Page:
What does it mean to manage an organization like a biodynamic farm? Biodynamic Association Co-Director Thea Maria Carlson talks about how we're learning to think of the BDA as an organism, as "a living system, an entity with its own energy, its own identity, its own creative potential and sense of direction."
A commercial industrial farm is a machine, but a biodynamic farm is a living organism. Guided by ecological, ethical and holistic principles, biodynamic farmers work to bring all the elements of their farms – crops, livestock, compost, soils – into right relationship, so that they balance and support each other, creating a self-sustaining whole.
The Biodynamic Association is the oldest sustainable agriculture organization in North America, and throughout our 77-year history we have sought the evolutionary edge in farming. We have also questioned how we might manage our nonprofit membership association more like a biodynamic farm – more like a living organism.
In his book Reinventing Organizations, Frederic Laloux describes an “evolutionary” and “soulful” organizational management model that closely parallels biodynamic farming. A “Teal” organization, as he calls them:
“… is viewed as a living system, an entity with its own energy, its own identity, its own creative potential and sense of direction. We don’t need to tell it what to do; we just need to listen, partner with it, join it in its dance, and discover where it will take us.”
After encountering Laloux’s work and the growing community of organizations who are adopting Teal, this year we decided to undertake our own transformation at the Biodynamic Association.
Drawing from in-depth research into the practices of over a dozen successful organizations, Laloux distills three core elements of Teal:
- Self-management: rather than a hierarchical structure where those at the top make decisions and pass them down, Teal organizations have a sophisticated yet simple way of organizing work that supports both individual freedom and effective collaboration.
- Wholeness: rather than expecting everyone to wear professional masks and check their intuition and feelings at the door, Teal organizations invite employees to show up as whole humans with the full range of their interests, talents, emotions, and needs.
- Evolutionary purpose: rather than priorities being dictated by the board or executives, Teal leaders recognize that the organization itself has a purpose to carry out in the world, which transcends the individual passions and ambitions of the people who make up the organization.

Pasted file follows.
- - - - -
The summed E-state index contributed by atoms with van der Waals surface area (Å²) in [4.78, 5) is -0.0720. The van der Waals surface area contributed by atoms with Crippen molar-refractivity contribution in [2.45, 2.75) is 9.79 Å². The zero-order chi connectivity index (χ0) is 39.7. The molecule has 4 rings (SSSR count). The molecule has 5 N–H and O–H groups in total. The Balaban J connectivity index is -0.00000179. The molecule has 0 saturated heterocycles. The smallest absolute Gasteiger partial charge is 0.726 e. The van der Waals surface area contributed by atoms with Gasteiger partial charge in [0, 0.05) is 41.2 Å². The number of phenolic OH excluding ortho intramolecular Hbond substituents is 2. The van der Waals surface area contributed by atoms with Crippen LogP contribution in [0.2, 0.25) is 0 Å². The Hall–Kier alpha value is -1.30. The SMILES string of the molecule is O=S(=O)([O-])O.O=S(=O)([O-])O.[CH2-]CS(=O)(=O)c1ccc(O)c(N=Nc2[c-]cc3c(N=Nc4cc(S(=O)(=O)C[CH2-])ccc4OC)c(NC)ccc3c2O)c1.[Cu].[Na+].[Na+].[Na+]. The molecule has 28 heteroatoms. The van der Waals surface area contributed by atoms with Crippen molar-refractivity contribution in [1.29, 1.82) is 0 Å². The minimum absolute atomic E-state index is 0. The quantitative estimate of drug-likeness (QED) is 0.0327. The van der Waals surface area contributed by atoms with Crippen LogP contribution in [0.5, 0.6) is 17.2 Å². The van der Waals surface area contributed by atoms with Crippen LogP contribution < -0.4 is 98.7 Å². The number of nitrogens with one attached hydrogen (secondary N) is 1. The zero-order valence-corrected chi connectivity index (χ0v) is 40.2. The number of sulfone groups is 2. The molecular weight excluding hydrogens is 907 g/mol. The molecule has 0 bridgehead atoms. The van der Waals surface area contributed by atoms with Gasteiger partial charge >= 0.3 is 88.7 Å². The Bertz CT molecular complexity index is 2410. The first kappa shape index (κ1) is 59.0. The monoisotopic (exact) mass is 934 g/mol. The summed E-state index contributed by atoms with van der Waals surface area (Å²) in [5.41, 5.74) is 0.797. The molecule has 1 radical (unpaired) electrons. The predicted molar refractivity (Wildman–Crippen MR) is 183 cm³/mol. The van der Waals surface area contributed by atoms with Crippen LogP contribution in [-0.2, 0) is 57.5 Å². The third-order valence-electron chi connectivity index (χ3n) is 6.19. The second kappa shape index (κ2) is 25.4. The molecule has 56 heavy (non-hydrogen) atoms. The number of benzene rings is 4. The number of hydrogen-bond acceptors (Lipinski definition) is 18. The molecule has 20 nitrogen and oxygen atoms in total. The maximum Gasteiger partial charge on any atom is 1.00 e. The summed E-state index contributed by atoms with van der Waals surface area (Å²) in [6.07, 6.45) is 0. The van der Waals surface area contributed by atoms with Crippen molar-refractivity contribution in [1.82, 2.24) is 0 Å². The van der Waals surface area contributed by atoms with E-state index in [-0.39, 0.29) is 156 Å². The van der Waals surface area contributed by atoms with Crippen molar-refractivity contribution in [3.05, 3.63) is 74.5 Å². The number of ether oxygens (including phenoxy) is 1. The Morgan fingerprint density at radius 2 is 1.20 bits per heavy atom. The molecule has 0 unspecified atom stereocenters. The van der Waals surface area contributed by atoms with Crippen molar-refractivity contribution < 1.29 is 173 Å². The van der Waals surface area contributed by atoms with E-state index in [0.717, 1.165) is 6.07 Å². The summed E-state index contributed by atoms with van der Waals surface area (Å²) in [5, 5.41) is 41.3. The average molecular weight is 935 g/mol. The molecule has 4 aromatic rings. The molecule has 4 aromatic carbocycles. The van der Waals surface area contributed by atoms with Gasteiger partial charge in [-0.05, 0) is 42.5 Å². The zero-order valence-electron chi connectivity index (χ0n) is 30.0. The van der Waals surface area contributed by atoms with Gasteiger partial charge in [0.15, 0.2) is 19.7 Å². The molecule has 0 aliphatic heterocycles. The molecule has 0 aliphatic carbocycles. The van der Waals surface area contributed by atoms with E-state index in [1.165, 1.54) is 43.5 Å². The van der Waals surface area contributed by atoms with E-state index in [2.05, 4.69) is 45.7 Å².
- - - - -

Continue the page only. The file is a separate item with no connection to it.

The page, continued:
In April, we transitioned the Biodynamic Association to self-management, inspired by the Holacracy. We let go of our old job descriptions and supervisory relationships, and instead defined the specific activities that we each carry out to serve the needs of the organization. We grouped these activities into roles, with most staff members holding several roles to reflect the variety of contributions we make to the organization. Each person has the responsibility to discern the most important projects and actions to take within their roles, and to seek input from others who will be affected by their decisions. We have weekly tactical meetings to share updates, review metrics, and troubleshoot challenges together. We also have governance meetings where anyone can propose changes to a role or policy. Proposed changes go through integrative decision making process that honors every voice.
To foster wholeness, we begin every meeting with a moment of stillness, and a check in round to hear how each person is feeling and what’s on their mind. We have improved our offices with plants and standing desks, and have developed more flexible working hours and locations. We also recently held our first two-day staff retreat that was truly a retreat, not just a time to do intensive project-based or strategic planning work together. We gave ourselves space to be quiet in nature, reflect on our own inner work, and explore individually and together how we can continue to find more wholeness in our day to day work.
To explore evolutionary purpose, we use practices such as Otto Scharmer’s Theory U, which is designed to help us move from “ego” to “eco” awareness through deep listening and opening our hearts, minds and wills to collective and emergent wisdom. With both board and staff we make a regular practice tuning into where the organization wants to go through drawing, conversation, and interactive exercises.
While we are still at the beginning stages of our transformation, we have already felt a great increase in clarity and crispness around our work. There is an unleashing energy and curiosity among our staff and board, as well as many members of our association. We sense the soil beneath our work becoming richer, and see many ways we can keep improving. We look forward to seeing how this journey unfolds, and sharing what we learn along the way.